The new project gives legitimacy to the digital yuan and may criminalize yuan-backed stablecoins issued by third parties.
China’s central bank, the People’s Bank of China (PBC), released a draft law on Friday that aims to provide the regulatory framework and legitimacy for the central bank’s upcoming digital currency (CDBC), the digital yuan.
The draft law states that the yuan is the official currency of the People’s Republic of China, whether in physical or digital form.
The draft law also appears to point to efforts to have digital yuan-backed coins issued by third parties, indicating that individuals and institutions are prohibited from making and issuing a Bitcoin Era designed to „replace“ the digital circulation of the yuan. This move would apparently criminalise all stablecoins backed by yuan not authorised by the state.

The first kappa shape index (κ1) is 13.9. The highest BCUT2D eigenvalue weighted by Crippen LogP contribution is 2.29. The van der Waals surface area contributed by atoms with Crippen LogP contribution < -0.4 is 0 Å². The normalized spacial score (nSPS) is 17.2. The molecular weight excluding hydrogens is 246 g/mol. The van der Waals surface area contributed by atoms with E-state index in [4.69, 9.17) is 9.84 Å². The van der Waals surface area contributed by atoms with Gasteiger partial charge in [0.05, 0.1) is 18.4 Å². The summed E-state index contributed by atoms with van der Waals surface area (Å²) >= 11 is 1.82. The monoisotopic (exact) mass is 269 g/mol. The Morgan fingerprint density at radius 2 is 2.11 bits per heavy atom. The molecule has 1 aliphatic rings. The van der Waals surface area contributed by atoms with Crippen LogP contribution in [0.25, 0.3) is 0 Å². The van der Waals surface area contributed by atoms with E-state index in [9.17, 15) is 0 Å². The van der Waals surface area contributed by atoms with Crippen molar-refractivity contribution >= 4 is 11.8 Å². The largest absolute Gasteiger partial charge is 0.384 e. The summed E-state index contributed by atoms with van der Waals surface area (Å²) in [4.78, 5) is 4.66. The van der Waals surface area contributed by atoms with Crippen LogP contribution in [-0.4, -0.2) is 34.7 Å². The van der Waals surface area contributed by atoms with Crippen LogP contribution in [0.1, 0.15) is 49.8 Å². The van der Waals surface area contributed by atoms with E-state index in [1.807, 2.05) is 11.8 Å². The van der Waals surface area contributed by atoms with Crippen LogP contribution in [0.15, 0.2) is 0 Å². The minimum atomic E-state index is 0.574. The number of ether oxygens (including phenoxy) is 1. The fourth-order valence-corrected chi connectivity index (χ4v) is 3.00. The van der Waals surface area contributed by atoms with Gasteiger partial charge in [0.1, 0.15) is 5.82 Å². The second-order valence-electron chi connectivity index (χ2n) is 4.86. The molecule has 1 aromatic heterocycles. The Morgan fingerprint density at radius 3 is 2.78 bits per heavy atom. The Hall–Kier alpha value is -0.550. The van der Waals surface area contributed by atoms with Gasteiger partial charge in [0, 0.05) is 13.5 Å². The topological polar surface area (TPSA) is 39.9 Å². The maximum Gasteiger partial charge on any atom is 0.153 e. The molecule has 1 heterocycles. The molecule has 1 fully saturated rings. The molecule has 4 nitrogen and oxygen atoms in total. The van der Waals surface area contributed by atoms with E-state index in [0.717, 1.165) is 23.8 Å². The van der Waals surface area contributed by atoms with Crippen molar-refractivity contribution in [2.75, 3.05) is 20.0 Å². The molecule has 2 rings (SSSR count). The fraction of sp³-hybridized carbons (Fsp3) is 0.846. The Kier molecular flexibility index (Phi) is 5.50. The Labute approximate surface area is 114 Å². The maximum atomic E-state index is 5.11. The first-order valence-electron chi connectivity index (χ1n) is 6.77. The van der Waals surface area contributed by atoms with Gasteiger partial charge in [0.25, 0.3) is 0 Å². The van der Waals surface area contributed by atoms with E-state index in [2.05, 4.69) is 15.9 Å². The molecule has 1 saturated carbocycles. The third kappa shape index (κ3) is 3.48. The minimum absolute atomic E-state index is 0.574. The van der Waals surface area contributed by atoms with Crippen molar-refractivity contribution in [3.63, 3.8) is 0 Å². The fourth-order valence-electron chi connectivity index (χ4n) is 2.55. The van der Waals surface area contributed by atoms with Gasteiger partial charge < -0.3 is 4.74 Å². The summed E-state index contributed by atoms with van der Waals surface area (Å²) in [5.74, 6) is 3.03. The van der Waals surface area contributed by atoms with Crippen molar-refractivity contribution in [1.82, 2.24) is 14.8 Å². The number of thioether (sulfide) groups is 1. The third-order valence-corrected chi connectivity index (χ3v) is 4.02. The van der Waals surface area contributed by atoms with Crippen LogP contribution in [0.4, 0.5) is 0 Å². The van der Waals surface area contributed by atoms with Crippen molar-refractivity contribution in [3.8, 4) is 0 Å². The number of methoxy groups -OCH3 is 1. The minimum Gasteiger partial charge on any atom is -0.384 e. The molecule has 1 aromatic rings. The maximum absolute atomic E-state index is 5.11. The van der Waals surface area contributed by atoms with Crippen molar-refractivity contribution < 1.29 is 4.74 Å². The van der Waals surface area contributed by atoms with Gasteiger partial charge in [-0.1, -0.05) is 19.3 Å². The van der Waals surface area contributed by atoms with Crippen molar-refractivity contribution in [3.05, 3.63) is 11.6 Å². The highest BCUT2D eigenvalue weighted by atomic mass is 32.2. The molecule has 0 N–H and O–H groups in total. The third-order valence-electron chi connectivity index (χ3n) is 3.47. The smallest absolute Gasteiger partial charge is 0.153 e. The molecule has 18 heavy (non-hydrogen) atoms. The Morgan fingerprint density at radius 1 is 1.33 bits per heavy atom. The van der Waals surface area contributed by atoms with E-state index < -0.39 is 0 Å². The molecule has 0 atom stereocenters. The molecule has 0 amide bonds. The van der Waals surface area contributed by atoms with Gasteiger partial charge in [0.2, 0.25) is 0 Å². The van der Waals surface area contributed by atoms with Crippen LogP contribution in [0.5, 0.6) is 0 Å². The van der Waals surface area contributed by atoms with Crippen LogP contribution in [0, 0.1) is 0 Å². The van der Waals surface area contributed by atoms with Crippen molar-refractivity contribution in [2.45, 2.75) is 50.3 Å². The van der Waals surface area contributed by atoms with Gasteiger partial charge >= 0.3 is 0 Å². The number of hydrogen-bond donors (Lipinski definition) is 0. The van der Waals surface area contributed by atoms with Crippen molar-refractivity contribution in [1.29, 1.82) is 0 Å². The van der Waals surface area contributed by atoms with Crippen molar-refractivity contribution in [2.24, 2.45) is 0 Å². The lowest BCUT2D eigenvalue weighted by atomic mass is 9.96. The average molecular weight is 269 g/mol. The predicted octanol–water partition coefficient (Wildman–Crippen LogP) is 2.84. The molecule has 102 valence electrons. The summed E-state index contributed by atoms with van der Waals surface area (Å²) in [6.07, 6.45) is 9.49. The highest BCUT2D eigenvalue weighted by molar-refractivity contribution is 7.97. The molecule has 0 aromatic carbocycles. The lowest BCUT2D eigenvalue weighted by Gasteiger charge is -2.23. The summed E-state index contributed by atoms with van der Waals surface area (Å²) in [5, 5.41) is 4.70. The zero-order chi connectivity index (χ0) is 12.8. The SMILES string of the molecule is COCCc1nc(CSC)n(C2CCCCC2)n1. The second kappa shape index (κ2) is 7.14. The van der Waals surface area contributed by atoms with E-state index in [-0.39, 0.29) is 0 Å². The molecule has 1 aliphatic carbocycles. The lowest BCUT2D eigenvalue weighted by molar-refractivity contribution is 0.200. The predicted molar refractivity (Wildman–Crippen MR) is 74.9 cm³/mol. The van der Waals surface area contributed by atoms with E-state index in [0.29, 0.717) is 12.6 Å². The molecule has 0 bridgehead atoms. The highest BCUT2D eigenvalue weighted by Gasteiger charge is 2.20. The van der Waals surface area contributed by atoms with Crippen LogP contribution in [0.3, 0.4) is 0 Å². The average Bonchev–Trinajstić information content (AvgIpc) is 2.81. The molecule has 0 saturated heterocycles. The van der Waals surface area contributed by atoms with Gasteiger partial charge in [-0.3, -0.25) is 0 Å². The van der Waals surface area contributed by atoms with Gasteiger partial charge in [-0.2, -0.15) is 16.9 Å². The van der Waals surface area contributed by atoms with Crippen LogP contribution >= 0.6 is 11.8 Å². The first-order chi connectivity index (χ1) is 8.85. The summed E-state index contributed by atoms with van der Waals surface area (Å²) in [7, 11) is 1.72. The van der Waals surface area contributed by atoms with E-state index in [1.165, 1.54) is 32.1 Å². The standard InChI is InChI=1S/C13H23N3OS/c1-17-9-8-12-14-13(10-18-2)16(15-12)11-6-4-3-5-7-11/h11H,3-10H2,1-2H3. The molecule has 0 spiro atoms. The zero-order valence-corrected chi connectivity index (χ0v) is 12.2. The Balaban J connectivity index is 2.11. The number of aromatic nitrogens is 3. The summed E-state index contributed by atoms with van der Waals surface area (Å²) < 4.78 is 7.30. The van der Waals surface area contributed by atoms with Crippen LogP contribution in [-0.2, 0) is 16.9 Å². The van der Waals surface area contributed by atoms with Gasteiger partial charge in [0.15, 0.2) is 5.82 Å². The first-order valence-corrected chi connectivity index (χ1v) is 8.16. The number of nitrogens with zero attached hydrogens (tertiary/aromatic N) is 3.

The sanctions against violators of this bill are severe: in particular, the confiscation of all profits, the destruction of all tokens and the imposition of a fine of not less than five times the illegal amount created, in addition to the possibility of criminal prosecution and a prison sentence.
The People’s Bank of China clarified that the draft of the new law is on the table for public consultation until November 23, 2020.
Previous news has indicated that China hopes to officially start issuing the digital Yuan before the Beijing Winter Olympics in February 2022. In addition, earlier this month, China conducted a major test of Shenzhen’s digital yuan payment system, with nearly 47,500 residents claiming 200 yuan (USD 30) each in digital currency which they then spent in 3,389 shops across the city.
This regulatory movement is also the latest in a global trend towards CBDs. The Bank for International Settlements told Cointelegraph that it worked with seven central banks to define the fundamental principles necessary for any publicly available CBD to help central banks meet their public policy objectives.